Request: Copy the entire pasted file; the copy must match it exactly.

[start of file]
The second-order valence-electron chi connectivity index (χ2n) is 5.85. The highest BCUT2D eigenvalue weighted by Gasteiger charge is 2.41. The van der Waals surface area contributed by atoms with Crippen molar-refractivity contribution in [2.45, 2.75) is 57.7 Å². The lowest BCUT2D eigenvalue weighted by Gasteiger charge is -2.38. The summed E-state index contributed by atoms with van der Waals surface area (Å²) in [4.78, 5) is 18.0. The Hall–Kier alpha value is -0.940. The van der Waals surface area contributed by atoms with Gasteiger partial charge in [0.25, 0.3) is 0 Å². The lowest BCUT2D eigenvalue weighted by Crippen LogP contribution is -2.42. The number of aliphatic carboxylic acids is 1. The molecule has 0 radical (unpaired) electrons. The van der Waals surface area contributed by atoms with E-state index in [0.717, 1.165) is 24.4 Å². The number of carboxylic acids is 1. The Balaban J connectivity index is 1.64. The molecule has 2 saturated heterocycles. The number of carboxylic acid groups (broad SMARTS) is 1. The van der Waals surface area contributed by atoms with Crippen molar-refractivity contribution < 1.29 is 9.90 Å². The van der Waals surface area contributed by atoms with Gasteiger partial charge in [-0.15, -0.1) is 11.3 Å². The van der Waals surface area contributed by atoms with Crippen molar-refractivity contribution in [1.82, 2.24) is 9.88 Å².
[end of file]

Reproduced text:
The second-order valence-electron chi connectivity index (χ2n) is 5.85. The highest BCUT2D eigenvalue weighted by Gasteiger charge is 2.41. The van der Waals surface area contributed by atoms with Crippen molar-refractivity contribution in [2.45, 2.75) is 57.7 Å². The lowest BCUT2D eigenvalue weighted by Gasteiger charge is -2.38. The summed E-state index contributed by atoms with van der Waals surface area (Å²) in [4.78, 5) is 18.0. The Hall–Kier alpha value is -0.940. The van der Waals surface area contributed by atoms with Gasteiger partial charge in [0.25, 0.3) is 0 Å². The lowest BCUT2D eigenvalue weighted by Crippen LogP contribution is -2.42. The number of aliphatic carboxylic acids is 1. The molecule has 0 radical (unpaired) electrons. The van der Waals surface area contributed by atoms with E-state index in [0.717, 1.165) is 24.4 Å². The number of carboxylic acids is 1. The Balaban J connectivity index is 1.64. The molecule has 2 saturated heterocycles. The number of carboxylic acid groups (broad SMARTS) is 1. The van der Waals surface area contributed by atoms with Crippen molar-refractivity contribution < 1.29 is 9.90 Å². The van der Waals surface area contributed by atoms with Gasteiger partial charge in [-0.15, -0.1) is 11.3 Å². The van der Waals surface area contributed by atoms with Crippen molar-refractivity contribution in [1.82, 2.24) is 9.88 Å².